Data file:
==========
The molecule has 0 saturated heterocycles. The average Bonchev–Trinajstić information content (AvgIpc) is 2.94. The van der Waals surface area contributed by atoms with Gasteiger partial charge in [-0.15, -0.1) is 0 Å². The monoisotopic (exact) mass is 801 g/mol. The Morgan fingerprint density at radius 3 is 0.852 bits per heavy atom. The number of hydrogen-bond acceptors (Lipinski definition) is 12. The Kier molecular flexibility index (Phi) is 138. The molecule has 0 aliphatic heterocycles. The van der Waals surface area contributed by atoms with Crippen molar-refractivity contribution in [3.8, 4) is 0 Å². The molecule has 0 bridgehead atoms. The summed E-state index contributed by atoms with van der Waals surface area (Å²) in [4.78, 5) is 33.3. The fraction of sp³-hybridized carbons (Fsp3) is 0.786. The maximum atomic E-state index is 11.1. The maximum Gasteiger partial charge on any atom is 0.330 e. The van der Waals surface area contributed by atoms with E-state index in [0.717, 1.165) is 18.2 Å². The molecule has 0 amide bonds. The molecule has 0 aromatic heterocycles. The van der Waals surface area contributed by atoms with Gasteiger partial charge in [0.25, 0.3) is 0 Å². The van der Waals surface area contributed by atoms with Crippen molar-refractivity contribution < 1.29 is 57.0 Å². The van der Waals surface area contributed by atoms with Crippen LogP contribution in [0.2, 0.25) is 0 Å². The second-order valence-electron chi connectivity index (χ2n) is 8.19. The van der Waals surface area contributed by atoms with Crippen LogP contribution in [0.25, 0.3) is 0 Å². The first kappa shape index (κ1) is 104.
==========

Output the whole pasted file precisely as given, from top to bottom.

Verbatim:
The molecule has 0 saturated heterocycles. The average Bonchev–Trinajstić information content (AvgIpc) is 2.94. The van der Waals surface area contributed by atoms with Gasteiger partial charge in [-0.15, -0.1) is 0 Å². The monoisotopic (exact) mass is 801 g/mol. The Morgan fingerprint density at radius 3 is 0.852 bits per heavy atom. The number of hydrogen-bond acceptors (Lipinski definition) is 12. The Kier molecular flexibility index (Phi) is 138. The molecule has 0 aliphatic heterocycles. The van der Waals surface area contributed by atoms with Crippen molar-refractivity contribution in [3.8, 4) is 0 Å². The molecule has 0 bridgehead atoms. The summed E-state index contributed by atoms with van der Waals surface area (Å²) in [4.78, 5) is 33.3. The fraction of sp³-hybridized carbons (Fsp3) is 0.786. The maximum atomic E-state index is 11.1. The maximum Gasteiger partial charge on any atom is 0.330 e. The van der Waals surface area contributed by atoms with E-state index in [0.717, 1.165) is 18.2 Å². The molecule has 0 amide bonds. The molecule has 0 aromatic heterocycles. The van der Waals surface area contributed by atoms with Gasteiger partial charge in [0.25, 0.3) is 0 Å². The van der Waals surface area contributed by atoms with Crippen molar-refractivity contribution < 1.29 is 57.0 Å². The van der Waals surface area contributed by atoms with Crippen LogP contribution in [0.2, 0.25) is 0 Å². The second-order valence-electron chi connectivity index (χ2n) is 8.19. The van der Waals surface area contributed by atoms with Crippen LogP contribution in [0.25, 0.3) is 0 Å². The first kappa shape index (κ1) is 104.